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Buying your first home is an exhilarating experience that allows you to personalize your space to reflect your unique personality and lifestyle. It also brings a sense of stability and community. However, apart from these emotional benefits, homeownership offers numerous financial advantages and perks. One of the key advantages is the ability to build home equity, leverage borrowing power, and access several tax benefits provided by the government.

To qualify for these tax benefits, you must own and use your home as your primary residence. Here are some deductions you can take advantage of:

  1. Mortgage Interest: At the beginning of your mortgage, the majority of your monthly payment goes towards interest. This means you can deduct a higher amount of interest from your taxes initially, which gradually decreases as you pay down the interest and start paying off the principal. The deductible amount depends on factors such as your principal, interest rate, and income taxes. You can also potentially deduct interest from a home equity loan (HELOC), refinanced loan, line of credit, or home improvement loan, as long as the funds are used to buy, build, or substantially improve your home. However, interest on HELOC or line of credit used for student loans or credit card debt cannot be deducted.
  2. Mortgage Points: You may pay mortgage points to the lender to lower your loan’s interest rate. Each point costs 1 percent of the loan amount. The IRS allows you to deduct the amount paid on points if certain qualifying factors are met. This includes itemizing the amount paid on your loan documents and deducting that amount from your taxes in the year of payment.

Apart from the standard deductions, you can claim the following itemized deductions and credits:

  1. Property Taxes: You can receive a deduction for property taxes on various property types, including your primary residence, vacation home, boat, RV camper, or even a property outside the US. When selling your home, you may also be exempt from paying capital gains tax if certain criteria are met, such as using the property as your primary residence for at least two of the past five years.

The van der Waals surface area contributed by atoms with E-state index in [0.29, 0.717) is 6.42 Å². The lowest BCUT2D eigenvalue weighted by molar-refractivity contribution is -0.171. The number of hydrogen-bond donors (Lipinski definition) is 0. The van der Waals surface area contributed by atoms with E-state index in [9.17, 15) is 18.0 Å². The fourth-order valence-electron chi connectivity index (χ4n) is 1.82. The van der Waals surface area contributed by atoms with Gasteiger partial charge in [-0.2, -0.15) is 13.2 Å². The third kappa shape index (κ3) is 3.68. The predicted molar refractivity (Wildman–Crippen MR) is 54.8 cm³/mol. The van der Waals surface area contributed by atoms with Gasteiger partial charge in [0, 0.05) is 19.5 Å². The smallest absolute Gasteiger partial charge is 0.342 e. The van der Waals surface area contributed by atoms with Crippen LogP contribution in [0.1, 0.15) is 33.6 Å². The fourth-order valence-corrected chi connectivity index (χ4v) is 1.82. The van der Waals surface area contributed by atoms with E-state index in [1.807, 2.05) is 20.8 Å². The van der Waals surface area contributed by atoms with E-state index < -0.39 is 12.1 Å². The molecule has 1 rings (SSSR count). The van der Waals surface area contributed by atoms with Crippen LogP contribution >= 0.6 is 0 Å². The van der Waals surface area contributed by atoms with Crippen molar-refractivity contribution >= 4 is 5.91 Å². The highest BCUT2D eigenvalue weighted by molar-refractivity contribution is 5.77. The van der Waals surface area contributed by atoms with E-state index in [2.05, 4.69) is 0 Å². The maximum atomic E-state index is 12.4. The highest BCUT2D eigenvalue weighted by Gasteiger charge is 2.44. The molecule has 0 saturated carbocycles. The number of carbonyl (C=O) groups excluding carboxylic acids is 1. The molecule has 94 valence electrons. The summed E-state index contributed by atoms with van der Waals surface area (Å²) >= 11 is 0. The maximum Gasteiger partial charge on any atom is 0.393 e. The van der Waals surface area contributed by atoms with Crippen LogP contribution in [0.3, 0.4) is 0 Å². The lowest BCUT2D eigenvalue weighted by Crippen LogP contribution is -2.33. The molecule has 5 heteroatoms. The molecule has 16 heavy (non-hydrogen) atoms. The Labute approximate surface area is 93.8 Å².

2. Home Office: If you are self-employed and use a portion of your home exclusively for business, you can deduct your home office expenses based on the percentage of your home’s total square footage that the office occupies.
  3. Home Modifications: The cost of home modifications for medical reasons can be deducted from your taxes if the expenses exceed 7.5 percent of your adjusted gross income.

In addition to deductions, there are tax credits that provide a dollar-for-dollar reduction in the taxes you owe:

  1. Mortgage Tax Credit: Some state and local governments issue Mortgage Credit Certificates to new homebuyers through lenders. These certificates allow you to receive a tax credit based on a percentage of the interest paid, with rates varying by state.
  2. Energy Tax Credit: Depending on your state, you may be eligible for tax credits for energy-efficient improvements, such as insulation replacement, energy-efficient doors or windows, and solar panel installation. Additionally, you can receive a credit of up to $1,000 for installing an electric car charging station in your home.

To ensure compliance with tax laws and to determine your eligibility for deductions and credits as a homeowner, it is advisable to seek the guidance of a tax professional.

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